Day/night cycles are important to reproduction of many species and can have an impact on metabolism. Time of day of feeding can even affect how food is metabolized. Temperature requirements are relatively narrow for tropical species, but temperate species hibernate over winter. Some species of subarctic frogs actually appear to freeze during the winter and revive when thawed.

Many species of amphibians, particularly the frogs, are very susceptible to topical contact with toxins. Smokers should avoid handling smaller species of frogs. The nicotine on their hands can be fatal to the frogs. The poison arrow frogs may cause irritation to the skin of people sensitive to their toxins. In captivity these frogs tend to lose the ability to produce their toxins. Wash hands after handling these frogs or use latex gloves. Salamanders tend to be more resistant to environmental and topical toxins.


Most amphibians are insectivores and require high protein diets. Wild amphibians must be habituated to dead food and may fail to convert, requiring live feed. Captive reared specimens often readily accept prepared diets. Prepared diets offer the advantage of a controlled intake for experimental purposes, and easy and steady accessibility to a food source. Dietary balance is important to amphibians despite the frequent reporting of mineral imbalanced diets used for Xenopus frogs. The main reason researchers get away with calcium poor diets is the ability of most amphibians to absorb calcium from the water. It is not a good idea to rely on this ability. Frogs are susceptible to Metabolic bone disease (MBD). Other nutritional diseases reported in adult amphibians include gout in African bullfrogs, lipid keratopathy in hylid tree frogs, and anemia and vitamin A toxicity in animals fed diets of only liver.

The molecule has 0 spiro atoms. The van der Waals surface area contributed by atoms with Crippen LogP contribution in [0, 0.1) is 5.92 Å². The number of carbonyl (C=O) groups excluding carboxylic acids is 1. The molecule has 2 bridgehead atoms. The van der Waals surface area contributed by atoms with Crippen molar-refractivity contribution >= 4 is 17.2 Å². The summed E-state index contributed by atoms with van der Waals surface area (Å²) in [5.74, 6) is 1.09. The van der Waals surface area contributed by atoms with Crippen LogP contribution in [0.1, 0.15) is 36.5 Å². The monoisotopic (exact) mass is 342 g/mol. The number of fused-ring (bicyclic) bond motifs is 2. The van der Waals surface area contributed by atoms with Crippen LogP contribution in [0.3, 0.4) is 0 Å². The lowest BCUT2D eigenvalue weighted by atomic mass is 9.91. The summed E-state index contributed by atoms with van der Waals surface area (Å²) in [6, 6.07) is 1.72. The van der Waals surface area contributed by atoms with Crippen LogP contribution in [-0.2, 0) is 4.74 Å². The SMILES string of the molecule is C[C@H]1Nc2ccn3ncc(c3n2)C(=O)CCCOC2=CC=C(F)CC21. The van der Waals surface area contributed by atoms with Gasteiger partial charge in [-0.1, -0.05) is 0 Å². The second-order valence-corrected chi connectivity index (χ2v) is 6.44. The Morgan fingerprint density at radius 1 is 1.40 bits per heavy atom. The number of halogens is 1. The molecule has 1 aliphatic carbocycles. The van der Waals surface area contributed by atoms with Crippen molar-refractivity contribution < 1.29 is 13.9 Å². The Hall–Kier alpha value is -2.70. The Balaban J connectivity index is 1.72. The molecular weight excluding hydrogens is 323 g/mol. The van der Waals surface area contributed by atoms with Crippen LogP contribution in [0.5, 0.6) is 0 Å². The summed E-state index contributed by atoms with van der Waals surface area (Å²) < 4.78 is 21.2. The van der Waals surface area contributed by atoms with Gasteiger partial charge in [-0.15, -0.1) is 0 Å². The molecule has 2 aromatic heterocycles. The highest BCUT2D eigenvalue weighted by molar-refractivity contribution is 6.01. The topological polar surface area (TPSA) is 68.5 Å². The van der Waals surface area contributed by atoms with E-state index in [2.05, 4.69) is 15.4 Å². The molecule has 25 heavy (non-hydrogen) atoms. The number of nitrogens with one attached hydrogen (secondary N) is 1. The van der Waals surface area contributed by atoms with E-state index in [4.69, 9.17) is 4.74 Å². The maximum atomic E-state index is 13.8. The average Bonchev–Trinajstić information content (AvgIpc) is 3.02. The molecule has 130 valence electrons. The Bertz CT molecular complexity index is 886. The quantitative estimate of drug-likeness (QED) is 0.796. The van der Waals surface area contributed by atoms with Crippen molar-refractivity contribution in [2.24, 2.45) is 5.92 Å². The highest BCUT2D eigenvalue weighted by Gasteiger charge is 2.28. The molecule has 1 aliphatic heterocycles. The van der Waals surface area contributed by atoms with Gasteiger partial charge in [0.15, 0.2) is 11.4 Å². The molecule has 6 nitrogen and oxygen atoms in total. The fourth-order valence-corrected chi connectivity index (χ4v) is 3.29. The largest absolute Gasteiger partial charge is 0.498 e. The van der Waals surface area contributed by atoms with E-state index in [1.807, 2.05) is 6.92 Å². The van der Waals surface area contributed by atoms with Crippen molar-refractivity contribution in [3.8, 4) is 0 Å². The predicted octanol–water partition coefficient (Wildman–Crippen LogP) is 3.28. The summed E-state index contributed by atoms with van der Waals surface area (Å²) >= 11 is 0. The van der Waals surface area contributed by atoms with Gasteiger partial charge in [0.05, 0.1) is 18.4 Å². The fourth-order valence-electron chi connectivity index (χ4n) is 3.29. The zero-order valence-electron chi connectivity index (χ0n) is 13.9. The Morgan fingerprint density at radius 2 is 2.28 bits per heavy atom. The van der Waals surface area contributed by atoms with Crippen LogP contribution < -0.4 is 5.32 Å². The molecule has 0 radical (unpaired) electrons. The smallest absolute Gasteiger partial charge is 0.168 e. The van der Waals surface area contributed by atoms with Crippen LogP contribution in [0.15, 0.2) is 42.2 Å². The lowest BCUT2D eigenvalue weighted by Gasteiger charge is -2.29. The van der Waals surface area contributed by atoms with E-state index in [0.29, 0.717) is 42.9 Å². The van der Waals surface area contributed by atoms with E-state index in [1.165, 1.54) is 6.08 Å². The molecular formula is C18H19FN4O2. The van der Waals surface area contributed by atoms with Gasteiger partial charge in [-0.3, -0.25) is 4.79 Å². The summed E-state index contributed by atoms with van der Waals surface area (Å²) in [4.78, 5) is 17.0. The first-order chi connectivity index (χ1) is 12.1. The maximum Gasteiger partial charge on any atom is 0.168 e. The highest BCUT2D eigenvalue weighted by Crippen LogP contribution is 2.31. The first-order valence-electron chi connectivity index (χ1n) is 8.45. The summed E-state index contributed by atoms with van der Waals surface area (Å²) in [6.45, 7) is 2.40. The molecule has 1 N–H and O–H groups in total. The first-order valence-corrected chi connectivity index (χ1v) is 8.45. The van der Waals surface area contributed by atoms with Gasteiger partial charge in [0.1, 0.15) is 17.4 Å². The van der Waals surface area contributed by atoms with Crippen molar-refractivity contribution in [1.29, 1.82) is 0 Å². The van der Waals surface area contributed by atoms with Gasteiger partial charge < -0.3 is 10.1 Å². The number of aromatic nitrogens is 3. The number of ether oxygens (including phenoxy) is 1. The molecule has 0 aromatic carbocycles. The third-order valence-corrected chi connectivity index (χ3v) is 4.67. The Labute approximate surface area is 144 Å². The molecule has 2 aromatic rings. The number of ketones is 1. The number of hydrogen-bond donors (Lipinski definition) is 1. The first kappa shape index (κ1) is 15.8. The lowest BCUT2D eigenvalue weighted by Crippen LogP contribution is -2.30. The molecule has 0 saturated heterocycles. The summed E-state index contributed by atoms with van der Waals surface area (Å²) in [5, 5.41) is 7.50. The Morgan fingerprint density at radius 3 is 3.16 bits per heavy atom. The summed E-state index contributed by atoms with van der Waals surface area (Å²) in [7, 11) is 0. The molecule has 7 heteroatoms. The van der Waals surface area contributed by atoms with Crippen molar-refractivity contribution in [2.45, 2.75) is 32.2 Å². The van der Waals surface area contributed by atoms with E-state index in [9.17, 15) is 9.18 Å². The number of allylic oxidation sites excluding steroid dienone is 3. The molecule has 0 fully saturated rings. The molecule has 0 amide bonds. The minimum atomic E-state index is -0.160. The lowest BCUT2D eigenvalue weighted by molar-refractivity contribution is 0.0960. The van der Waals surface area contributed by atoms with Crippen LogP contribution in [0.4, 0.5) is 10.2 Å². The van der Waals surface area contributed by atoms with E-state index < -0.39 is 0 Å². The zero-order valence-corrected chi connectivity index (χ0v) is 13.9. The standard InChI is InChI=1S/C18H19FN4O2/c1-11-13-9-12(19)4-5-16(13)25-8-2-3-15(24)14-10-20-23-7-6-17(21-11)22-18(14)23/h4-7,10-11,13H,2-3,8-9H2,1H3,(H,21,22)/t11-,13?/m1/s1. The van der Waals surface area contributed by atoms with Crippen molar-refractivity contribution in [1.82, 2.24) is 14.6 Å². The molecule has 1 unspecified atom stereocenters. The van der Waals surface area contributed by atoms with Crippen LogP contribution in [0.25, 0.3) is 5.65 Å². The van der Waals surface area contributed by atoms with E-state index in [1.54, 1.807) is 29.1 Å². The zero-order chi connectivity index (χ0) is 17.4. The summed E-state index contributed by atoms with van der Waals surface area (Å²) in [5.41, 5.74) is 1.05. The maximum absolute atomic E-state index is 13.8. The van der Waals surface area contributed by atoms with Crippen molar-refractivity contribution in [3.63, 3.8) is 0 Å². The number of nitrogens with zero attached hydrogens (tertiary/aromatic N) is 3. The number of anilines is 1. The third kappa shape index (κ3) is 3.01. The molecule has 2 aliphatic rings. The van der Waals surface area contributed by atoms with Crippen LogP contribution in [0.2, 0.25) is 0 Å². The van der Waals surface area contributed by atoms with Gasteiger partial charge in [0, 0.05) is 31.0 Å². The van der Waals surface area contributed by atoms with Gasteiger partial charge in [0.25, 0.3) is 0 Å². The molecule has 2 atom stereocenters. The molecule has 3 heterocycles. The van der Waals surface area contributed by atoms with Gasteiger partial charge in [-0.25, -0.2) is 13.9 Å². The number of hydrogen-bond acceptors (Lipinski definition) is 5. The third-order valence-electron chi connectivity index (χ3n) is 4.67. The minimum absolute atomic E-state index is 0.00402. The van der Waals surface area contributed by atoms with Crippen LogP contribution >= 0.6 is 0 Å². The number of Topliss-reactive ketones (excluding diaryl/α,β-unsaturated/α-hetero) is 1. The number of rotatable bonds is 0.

Larvae may have completely different dietary needs from adults. Most tadpoles are herbivorous and convert to carnivory or insectivory after metamorphosis. Immediately after metamorphosis, most young frogs cannot digest food and should not be fed. Tadpoles fed spinach can develop renal oxalate calculi. Iodine deficiency can cause failure to metamorphose.


Anesthesia of amphibians is relatively simple. A commonly used method is to use tricaine methane sulfonate (MS 222) topically. A 10 gm/L solution of MS 222 is applied to the back of the subject or the subject is made to sit in the solution (about 1 cm deep). Induction is relatively slow and there is considerable individual and species variation in susceptibility to the drug. The margin of safety is good. This method works very well on small specimens.